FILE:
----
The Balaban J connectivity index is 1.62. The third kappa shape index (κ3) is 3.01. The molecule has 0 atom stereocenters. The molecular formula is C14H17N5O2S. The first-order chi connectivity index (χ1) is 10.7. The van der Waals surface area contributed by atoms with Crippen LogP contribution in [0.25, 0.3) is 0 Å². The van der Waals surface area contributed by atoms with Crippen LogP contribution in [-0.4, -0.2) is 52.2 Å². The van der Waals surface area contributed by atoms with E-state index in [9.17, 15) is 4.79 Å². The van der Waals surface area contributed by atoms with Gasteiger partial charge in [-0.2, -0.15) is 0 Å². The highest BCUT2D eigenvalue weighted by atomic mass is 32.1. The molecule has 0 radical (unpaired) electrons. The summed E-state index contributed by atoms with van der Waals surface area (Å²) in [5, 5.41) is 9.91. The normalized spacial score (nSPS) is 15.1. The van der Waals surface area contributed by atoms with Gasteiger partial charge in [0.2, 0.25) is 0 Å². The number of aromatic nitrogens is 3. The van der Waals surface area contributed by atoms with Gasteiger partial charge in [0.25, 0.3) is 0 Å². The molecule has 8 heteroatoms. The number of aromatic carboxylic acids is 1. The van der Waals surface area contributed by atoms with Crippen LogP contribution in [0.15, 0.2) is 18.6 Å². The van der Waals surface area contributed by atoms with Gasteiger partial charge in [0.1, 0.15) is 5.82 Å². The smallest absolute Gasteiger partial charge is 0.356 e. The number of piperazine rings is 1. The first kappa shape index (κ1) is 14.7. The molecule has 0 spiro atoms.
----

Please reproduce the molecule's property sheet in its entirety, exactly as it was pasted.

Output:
The Balaban J connectivity index is 1.62. The third kappa shape index (κ3) is 3.01. The molecule has 0 atom stereocenters. The molecular formula is C14H17N5O2S. The first-order chi connectivity index (χ1) is 10.7. The van der Waals surface area contributed by atoms with Crippen LogP contribution in [0.25, 0.3) is 0 Å². The van der Waals surface area contributed by atoms with Crippen LogP contribution in [-0.4, -0.2) is 52.2 Å². The van der Waals surface area contributed by atoms with E-state index in [9.17, 15) is 4.79 Å². The van der Waals surface area contributed by atoms with Gasteiger partial charge in [-0.2, -0.15) is 0 Å². The highest BCUT2D eigenvalue weighted by atomic mass is 32.1. The molecule has 0 radical (unpaired) electrons. The summed E-state index contributed by atoms with van der Waals surface area (Å²) in [5, 5.41) is 9.91. The normalized spacial score (nSPS) is 15.1. The van der Waals surface area contributed by atoms with Gasteiger partial charge in [0.2, 0.25) is 0 Å². The number of aromatic nitrogens is 3. The van der Waals surface area contributed by atoms with Gasteiger partial charge in [0.25, 0.3) is 0 Å². The molecule has 8 heteroatoms. The number of aromatic carboxylic acids is 1. The van der Waals surface area contributed by atoms with Crippen LogP contribution in [0.15, 0.2) is 18.6 Å². The van der Waals surface area contributed by atoms with Gasteiger partial charge in [0.1, 0.15) is 5.82 Å². The smallest absolute Gasteiger partial charge is 0.356 e. The number of piperazine rings is 1. The first kappa shape index (κ1) is 14.7. The molecule has 0 spiro atoms.